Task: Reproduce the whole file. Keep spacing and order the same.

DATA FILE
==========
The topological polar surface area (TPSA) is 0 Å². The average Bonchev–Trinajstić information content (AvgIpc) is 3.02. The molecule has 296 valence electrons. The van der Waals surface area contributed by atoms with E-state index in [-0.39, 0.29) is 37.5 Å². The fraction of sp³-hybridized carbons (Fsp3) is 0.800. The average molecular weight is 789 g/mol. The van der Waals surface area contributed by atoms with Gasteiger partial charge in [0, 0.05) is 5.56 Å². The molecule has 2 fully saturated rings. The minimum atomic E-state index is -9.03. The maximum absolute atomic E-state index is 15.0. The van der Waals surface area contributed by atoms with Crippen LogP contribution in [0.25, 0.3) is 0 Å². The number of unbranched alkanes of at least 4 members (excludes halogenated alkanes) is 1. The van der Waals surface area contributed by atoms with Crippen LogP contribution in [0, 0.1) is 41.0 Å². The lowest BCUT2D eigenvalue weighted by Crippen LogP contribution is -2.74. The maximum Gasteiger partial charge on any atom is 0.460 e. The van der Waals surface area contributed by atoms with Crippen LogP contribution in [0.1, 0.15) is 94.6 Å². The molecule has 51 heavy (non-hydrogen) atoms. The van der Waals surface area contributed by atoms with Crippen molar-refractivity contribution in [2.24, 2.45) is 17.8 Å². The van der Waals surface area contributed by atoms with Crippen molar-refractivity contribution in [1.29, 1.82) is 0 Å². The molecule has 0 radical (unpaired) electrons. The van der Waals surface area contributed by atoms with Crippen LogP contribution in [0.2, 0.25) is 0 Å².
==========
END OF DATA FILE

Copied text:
The topological polar surface area (TPSA) is 0 Å². The average Bonchev–Trinajstić information content (AvgIpc) is 3.02. The molecule has 296 valence electrons. The van der Waals surface area contributed by atoms with E-state index in [-0.39, 0.29) is 37.5 Å². The fraction of sp³-hybridized carbons (Fsp3) is 0.800. The average molecular weight is 789 g/mol. The van der Waals surface area contributed by atoms with Gasteiger partial charge in [0, 0.05) is 5.56 Å². The molecule has 2 fully saturated rings. The minimum atomic E-state index is -9.03. The maximum absolute atomic E-state index is 15.0. The van der Waals surface area contributed by atoms with Crippen LogP contribution in [0.25, 0.3) is 0 Å². The number of unbranched alkanes of at least 4 members (excludes halogenated alkanes) is 1. The van der Waals surface area contributed by atoms with Crippen LogP contribution in [0, 0.1) is 41.0 Å². The lowest BCUT2D eigenvalue weighted by Crippen LogP contribution is -2.74. The maximum Gasteiger partial charge on any atom is 0.460 e. The van der Waals surface area contributed by atoms with Crippen LogP contribution in [0.1, 0.15) is 94.6 Å². The molecule has 51 heavy (non-hydrogen) atoms. The van der Waals surface area contributed by atoms with Crippen molar-refractivity contribution in [2.24, 2.45) is 17.8 Å². The van der Waals surface area contributed by atoms with Crippen molar-refractivity contribution in [1.29, 1.82) is 0 Å². The molecule has 0 radical (unpaired) electrons. The van der Waals surface area contributed by atoms with Crippen LogP contribution in [0.2, 0.25) is 0 Å².